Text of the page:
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Wednesday, April 02, 2014

Rules for Using Antibiotics

When it comes to treating bacterial infections, antibiotics are THE main form of treatment. Most patients have heard the word "anti-biotic" but do not clearly know what they are and how they work.
To make a long story short, antibiotics are made from bacteria themselves; they are special agents that prevent the multiplication of, or actually stop the growth of other bacteria, or even kill them. As you know, anti- means against, and bio- means related to life; hence, antibiotics are "against life".
Some examples of antibiotics which are frequently used by Paediatricians for sick children are the penicillins, drugs like erythromycin, drugs like the tetracyclines, and so on. To this list must be added some synthetically derived chemcals that also perform as well as the antibiotics - they too can either stop the growth of, or actually kill, disease causing germs (bacteria). As the term implies, antibiotics do work to stop bacteria, but they do not act of other forms of microbes like viruses, fungi, etc. For these other types of disease-causing life-forms, we have anti-viral drugs, anti-fungal drugs, and so on. These medicines are not our focus, so I will, simply, move on.
Patients and their care-givers are never too happy to receive antibiotics, since these are often bitter, induce side-effects like nausea, vomiting, loose bowels, etc. in addition to rarer but more troublesome side-effects like falling hair, blisters in the mouth, rashes on the skin, and so on. Also, antibiotics must, once begun, be continued for the entire prescribed duration. This increases the risk of side-effects even more.
It is therefore imperative to know what rules and principles govern the use of antibiotics. Here is a basic list. I hope readers go through this basic list and then seek more information should they desire it through a comprehensive source such as an internet search or access to a text-book of pharmacology.
1. Use an antibiotic only after consulting a physician.
2. Never use an antibiotic for a period longer than that told to you by the physician. A shorter period than that advised will probably not hurt the child, but it, still, is not the correct thing to do. Most common illnesses need use of an antibiotic for about 5-7 days, though the period can vary from just one day to as many as 42 days, or even longer, depending upon the characteristics of thei llness as well as the drug being used.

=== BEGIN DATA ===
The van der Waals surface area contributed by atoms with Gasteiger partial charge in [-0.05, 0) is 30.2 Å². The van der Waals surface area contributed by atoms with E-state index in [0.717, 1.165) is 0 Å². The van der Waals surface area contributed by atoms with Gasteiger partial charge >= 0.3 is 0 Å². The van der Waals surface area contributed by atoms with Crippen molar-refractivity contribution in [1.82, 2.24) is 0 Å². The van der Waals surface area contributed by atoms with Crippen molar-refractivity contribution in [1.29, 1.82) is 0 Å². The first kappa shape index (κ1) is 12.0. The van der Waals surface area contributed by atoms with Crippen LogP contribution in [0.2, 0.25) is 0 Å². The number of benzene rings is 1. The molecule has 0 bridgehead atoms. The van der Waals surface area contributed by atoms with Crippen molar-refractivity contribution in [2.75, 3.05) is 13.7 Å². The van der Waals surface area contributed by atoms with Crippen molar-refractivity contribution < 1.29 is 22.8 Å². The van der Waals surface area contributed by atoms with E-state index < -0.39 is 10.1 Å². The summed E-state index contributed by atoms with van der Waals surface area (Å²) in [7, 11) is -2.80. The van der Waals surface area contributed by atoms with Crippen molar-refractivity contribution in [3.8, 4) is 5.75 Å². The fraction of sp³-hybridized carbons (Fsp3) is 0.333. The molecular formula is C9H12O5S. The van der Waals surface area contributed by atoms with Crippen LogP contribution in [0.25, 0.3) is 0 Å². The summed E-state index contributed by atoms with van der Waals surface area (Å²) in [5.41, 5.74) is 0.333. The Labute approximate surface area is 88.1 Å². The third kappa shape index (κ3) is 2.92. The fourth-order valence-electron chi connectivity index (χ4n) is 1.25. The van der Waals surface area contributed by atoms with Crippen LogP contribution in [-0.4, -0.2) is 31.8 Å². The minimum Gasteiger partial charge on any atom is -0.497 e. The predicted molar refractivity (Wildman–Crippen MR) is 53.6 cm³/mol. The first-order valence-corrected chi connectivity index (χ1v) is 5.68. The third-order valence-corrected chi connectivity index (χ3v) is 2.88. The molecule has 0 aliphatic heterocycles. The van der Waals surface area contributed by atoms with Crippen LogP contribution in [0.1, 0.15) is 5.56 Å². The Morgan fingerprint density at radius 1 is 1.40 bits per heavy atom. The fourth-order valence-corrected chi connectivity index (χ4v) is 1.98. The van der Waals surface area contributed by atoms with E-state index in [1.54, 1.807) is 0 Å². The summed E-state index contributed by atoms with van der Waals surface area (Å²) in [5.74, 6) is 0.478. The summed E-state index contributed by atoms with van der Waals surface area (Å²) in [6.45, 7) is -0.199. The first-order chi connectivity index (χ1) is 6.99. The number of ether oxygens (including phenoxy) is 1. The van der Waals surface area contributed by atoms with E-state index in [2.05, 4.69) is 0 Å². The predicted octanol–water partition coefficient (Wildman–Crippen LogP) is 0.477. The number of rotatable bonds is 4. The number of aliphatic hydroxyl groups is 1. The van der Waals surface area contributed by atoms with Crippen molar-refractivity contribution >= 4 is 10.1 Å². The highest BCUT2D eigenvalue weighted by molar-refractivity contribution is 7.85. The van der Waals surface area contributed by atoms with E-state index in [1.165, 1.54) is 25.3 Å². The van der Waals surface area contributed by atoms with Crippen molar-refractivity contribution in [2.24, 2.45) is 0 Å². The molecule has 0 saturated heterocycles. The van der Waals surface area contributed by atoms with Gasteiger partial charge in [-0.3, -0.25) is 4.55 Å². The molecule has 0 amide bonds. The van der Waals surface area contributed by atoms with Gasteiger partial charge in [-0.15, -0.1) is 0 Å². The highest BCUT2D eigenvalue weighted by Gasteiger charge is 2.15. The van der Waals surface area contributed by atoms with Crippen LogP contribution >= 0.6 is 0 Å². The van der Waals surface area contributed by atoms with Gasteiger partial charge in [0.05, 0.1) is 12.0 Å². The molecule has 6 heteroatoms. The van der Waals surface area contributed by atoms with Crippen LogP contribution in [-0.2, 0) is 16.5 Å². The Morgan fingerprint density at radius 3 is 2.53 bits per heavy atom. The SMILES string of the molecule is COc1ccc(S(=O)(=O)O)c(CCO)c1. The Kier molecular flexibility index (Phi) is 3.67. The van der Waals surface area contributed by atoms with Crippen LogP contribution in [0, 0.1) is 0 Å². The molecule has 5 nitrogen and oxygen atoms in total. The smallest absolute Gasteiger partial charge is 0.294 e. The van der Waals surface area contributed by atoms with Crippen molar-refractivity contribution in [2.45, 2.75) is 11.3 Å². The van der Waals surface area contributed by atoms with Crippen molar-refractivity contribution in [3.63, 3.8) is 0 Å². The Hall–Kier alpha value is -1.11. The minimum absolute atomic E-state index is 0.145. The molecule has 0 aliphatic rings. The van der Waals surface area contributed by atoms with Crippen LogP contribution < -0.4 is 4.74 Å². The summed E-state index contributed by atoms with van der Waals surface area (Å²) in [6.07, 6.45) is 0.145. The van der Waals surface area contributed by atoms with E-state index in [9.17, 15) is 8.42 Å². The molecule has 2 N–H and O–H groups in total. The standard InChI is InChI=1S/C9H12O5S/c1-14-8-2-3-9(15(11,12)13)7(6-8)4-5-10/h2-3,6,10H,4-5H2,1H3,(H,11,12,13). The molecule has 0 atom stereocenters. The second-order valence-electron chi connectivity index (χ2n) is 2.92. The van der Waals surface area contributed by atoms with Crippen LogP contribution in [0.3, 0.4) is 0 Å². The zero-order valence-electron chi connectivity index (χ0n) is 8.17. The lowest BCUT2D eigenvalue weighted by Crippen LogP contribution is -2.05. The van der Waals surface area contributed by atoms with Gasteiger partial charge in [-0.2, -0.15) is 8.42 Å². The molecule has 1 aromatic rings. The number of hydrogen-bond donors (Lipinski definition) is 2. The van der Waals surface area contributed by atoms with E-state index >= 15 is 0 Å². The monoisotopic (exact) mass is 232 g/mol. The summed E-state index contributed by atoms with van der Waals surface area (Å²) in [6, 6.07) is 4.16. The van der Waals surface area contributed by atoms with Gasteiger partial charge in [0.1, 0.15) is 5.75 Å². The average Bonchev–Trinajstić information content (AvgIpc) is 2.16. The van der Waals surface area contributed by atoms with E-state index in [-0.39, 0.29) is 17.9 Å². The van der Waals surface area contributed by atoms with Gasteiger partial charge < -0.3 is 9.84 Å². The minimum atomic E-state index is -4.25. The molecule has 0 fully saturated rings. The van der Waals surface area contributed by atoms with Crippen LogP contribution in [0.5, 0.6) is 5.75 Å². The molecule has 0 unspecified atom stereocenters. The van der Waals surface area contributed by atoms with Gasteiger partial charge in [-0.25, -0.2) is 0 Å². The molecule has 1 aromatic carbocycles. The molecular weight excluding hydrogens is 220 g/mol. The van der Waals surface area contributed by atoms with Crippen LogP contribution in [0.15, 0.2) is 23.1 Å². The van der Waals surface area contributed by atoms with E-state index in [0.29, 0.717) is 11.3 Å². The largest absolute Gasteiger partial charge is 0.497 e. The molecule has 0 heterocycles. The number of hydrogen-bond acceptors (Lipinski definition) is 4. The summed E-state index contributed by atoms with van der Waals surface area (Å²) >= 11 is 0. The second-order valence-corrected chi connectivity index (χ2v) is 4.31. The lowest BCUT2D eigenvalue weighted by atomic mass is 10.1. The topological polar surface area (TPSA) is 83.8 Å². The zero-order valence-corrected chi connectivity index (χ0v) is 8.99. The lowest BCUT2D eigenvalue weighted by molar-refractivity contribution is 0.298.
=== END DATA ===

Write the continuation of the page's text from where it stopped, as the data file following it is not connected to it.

3. Store an opened bottle of antibiotic inside the refrigerator, or, if that is not available in your home, in a dark and cool area of the house, such as in the bathroom wall cabinet, or a special drug cabinet, or whatever. Exposure to heat can cause denaturation of the active medicine inside the bottle, so that, at the very least, it may change colour, or at the very worst, it can cease to be effective.
4. Do not repeat an old prescription thinking that :what worked for the patient the last time will also work this time. This almost always never happens, as illnesses that look alike in appearance and manifestation may actually be two different illnesses, needing different medicines.
5. Even worse, do not use antibiotics used by other friends or neighbours; for the same reason, of course, but also because as they may not be related to the patient genetically, the same medicine may not just not work; it may even prove to be harmful to you or your child.
6. Antibiotics should not be used for viral illnesses, fungal infections and so on, as, clearly, they won't work in such illnesses.
7. Dosing and frequency of use should be strictly adhered to, as germs and antibiotics complement each other: for example, if the recommended dose is 5 ml twice a day, do not arbitrarily change it to, say, 3 times a day. This can prove to be disastrous to the child.
These are the basic rules. There are many others, such as whether to have them before a meal or after, which other medicines to avoid taking WITH it, and so on. Do ask the treating physician about the relevant questions and be guided by the light of knowledge.
Thank you for the read. Do leave your comments.

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